To find out more about how preemption might impact you, log on to www.farah2017.wpengine.com.
Disputes over access to your medical records are often at the core of malpractice suits. And sometimes patients or their families believe that they are purposely withheld by hospitals.
Consider the case of Sande Pingatore who tried to find out how her 29-year-old son died in a California hospital while being treated for a drug overdose just hours after she had been told he was stable. It took her years to get a key test, her son’s blood pressure, which showed he was in danger for hours while awaiting care. By then, it was too late for Sande to sue.
There is a federal law that gives patients and families members access to medical records – the Health Information Portability and Accountability Act.
The best way to avoid a problem with medical records is for patients to routinely ask for copies of all documents. When the records appear to be incomplete, you can turn to the Office of Civil Rights at the Department of Health and Human Services and your state medical board.
If you have a question about your medical records or the medical records of a loved one relating to concerns about your medical care, call Farah & Farah.
Researchers at Harvard University have done a study that has shown that last minute drug approvals by the Food and Drug Administration can cause problems. Of the 313 drugs approved from 1993 to 2004, 97 were approved within two months of deadline. And out of 21 withdrawals from the market and black-box warnings for drugs approved since 1993, 14 were related to approval within two months of deadline.
Examples of drugs withdrawn from the market include diabetes drug Rezulin, cholesterol-lowering Baycol, and Vioxx, a painkiller. Rezulin was shown to cause liver problems, Baycol could cause muscle damage and Vioxx sometimes caused heart attacks and strokes.
The FDA collects substantial fees from drug companies who have business before the agency. And the tight schedules for approvals have led to heavy workloads and high staff turnover among FDA employees.
If you or a loved one have experienced a health problem due to a prescription drug that has been withdrawn from the market, contact Farah & Farah to learn more about your options.
About 5,000 people are killed and more than 100,000 are injured each year in U.S. crashes involving large trucks. Although these heavy trucks only make up about 3% of all registered vehicles, they account for 9% of all fatal crashes.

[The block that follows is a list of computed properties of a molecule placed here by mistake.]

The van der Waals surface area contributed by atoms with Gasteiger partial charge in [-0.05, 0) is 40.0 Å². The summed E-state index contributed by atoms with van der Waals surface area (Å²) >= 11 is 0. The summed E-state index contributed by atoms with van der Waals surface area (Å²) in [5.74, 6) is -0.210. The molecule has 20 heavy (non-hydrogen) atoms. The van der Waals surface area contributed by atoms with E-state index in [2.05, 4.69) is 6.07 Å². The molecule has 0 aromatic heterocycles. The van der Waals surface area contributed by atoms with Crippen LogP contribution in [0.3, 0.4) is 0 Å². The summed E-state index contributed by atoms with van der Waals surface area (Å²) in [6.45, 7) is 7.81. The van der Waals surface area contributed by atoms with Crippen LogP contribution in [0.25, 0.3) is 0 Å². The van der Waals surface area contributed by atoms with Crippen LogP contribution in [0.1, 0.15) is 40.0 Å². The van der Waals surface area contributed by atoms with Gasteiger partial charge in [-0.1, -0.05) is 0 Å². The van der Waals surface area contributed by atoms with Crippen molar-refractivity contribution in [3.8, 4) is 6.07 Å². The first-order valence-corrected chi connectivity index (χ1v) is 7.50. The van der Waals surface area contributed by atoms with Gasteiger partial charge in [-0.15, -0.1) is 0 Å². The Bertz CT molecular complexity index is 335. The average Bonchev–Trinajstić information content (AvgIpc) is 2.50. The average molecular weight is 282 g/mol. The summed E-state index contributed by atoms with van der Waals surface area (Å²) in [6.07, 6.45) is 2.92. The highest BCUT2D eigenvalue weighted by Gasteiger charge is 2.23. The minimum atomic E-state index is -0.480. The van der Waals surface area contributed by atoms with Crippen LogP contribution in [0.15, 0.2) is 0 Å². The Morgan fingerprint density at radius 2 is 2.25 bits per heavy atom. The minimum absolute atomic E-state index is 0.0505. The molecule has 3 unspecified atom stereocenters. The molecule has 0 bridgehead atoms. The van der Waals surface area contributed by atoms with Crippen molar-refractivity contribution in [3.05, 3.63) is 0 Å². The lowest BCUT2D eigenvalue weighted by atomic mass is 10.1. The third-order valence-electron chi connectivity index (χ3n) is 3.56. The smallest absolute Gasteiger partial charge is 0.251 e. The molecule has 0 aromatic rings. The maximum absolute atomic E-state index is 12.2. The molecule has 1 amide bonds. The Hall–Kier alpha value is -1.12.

Large trucks can also cause serious damage to roads and bridges. These vehicles were a contributing factor to the collapse of the Interstate 35 bridge in Minneapolis which killed 35 people and injured 145.
Despite these problems, the trucking and shipping industries are launching a campaign to lobby Congress to allow longer and heavier trucks on the road.
One 80,000 lb. tractor-trailer can inflict as much damage to road pavement as 9,600 cars.
This is equivalent to adding the weight of five standard passenger cars.
Lobby forces are asking to raise the truck weight limit from 80,000 lbs to 97,000 lbs or more without changing axle assembly or trailer size.
Texas leads the nation in annual truck deaths.
From Bailing Hay to Helping The Little Guy
From bailing hay in Harrisburg, Illinois to interning with Salomon Smith Barney in New York City, Joel Harris could not have asked for a more eclectic beginning to his career. But Harris said his experiences early in his life are what made him choose a career in personal injury law.
Harris explained there are essentially three careers to choose from in Harrisburg, Illinois: coal mining, farming or banking. Growing up in a blue-collar town, Harris saw many of his neighbors getting “the short end of the stick” if they tried to stand up to big business.
When his mother became involved in her own personal injury case, Harris saw first-hand how big business worked against the average citizen who is not aware of the loopholes in the law.
“I liked the idea of the little guy taking on the big guy, but I wanted to make it fair,” Harris said.
Harris spent a year at Southeastern Illinois Junior College before he got his B.A. in finance from Auburn University. When choosing a law school, Harris knew he wanted to stay in the South. He decided to attend Florida Coastal School of Law (J.D. May 2007) because Jacksonville reminded him of his hometown—a blue-collar town where things moved a little slower.
Harris joined the law firm of Farah & Farah November 2007 and works specifically in personal injury law including motor vehicle accidents, premise liability, and wrongful death.
If you have been injured, please contact a Florida personal injury lawyer at Farah & Farah today to discuss your case.